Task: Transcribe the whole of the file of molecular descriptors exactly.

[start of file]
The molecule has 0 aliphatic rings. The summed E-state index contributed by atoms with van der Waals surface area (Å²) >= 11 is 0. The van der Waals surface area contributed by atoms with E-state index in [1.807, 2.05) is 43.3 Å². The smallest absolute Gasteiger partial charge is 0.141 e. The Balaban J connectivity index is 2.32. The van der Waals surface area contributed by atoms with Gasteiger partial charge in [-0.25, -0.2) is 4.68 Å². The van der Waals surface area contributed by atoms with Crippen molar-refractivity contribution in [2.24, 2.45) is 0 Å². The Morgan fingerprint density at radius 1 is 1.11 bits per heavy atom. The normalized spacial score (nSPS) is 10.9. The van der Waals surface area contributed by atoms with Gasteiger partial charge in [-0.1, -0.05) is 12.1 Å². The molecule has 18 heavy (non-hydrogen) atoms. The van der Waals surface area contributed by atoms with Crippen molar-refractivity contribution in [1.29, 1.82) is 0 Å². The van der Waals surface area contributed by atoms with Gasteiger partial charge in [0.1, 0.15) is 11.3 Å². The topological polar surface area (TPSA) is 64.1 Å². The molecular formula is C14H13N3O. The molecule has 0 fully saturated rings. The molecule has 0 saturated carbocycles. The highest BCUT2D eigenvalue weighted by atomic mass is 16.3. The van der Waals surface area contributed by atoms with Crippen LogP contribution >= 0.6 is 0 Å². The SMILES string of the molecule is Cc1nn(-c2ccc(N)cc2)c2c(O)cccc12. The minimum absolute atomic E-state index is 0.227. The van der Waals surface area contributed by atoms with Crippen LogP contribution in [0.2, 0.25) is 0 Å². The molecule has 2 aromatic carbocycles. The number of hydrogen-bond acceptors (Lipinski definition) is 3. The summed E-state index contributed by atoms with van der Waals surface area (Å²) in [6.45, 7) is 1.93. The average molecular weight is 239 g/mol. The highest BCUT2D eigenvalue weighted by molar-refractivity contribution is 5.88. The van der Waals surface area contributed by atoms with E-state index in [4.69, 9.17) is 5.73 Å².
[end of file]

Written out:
The molecule has 0 aliphatic rings. The summed E-state index contributed by atoms with van der Waals surface area (Å²) >= 11 is 0. The van der Waals surface area contributed by atoms with E-state index in [1.807, 2.05) is 43.3 Å². The smallest absolute Gasteiger partial charge is 0.141 e. The Balaban J connectivity index is 2.32. The van der Waals surface area contributed by atoms with Gasteiger partial charge in [-0.25, -0.2) is 4.68 Å². The van der Waals surface area contributed by atoms with Crippen molar-refractivity contribution in [2.24, 2.45) is 0 Å². The Morgan fingerprint density at radius 1 is 1.11 bits per heavy atom. The normalized spacial score (nSPS) is 10.9. The van der Waals surface area contributed by atoms with Gasteiger partial charge in [-0.1, -0.05) is 12.1 Å². The molecule has 18 heavy (non-hydrogen) atoms. The van der Waals surface area contributed by atoms with Crippen molar-refractivity contribution in [1.29, 1.82) is 0 Å². The van der Waals surface area contributed by atoms with Gasteiger partial charge in [0.1, 0.15) is 11.3 Å². The topological polar surface area (TPSA) is 64.1 Å². The molecular formula is C14H13N3O. The molecule has 0 fully saturated rings. The molecule has 0 saturated carbocycles. The highest BCUT2D eigenvalue weighted by atomic mass is 16.3. The van der Waals surface area contributed by atoms with Crippen LogP contribution >= 0.6 is 0 Å². The SMILES string of the molecule is Cc1nn(-c2ccc(N)cc2)c2c(O)cccc12. The minimum absolute atomic E-state index is 0.227. The van der Waals surface area contributed by atoms with Crippen LogP contribution in [0.2, 0.25) is 0 Å². The molecule has 2 aromatic carbocycles. The number of hydrogen-bond acceptors (Lipinski definition) is 3. The summed E-state index contributed by atoms with van der Waals surface area (Å²) in [6.45, 7) is 1.93. The average molecular weight is 239 g/mol. The highest BCUT2D eigenvalue weighted by molar-refractivity contribution is 5.88. The van der Waals surface area contributed by atoms with E-state index in [4.69, 9.17) is 5.73 Å².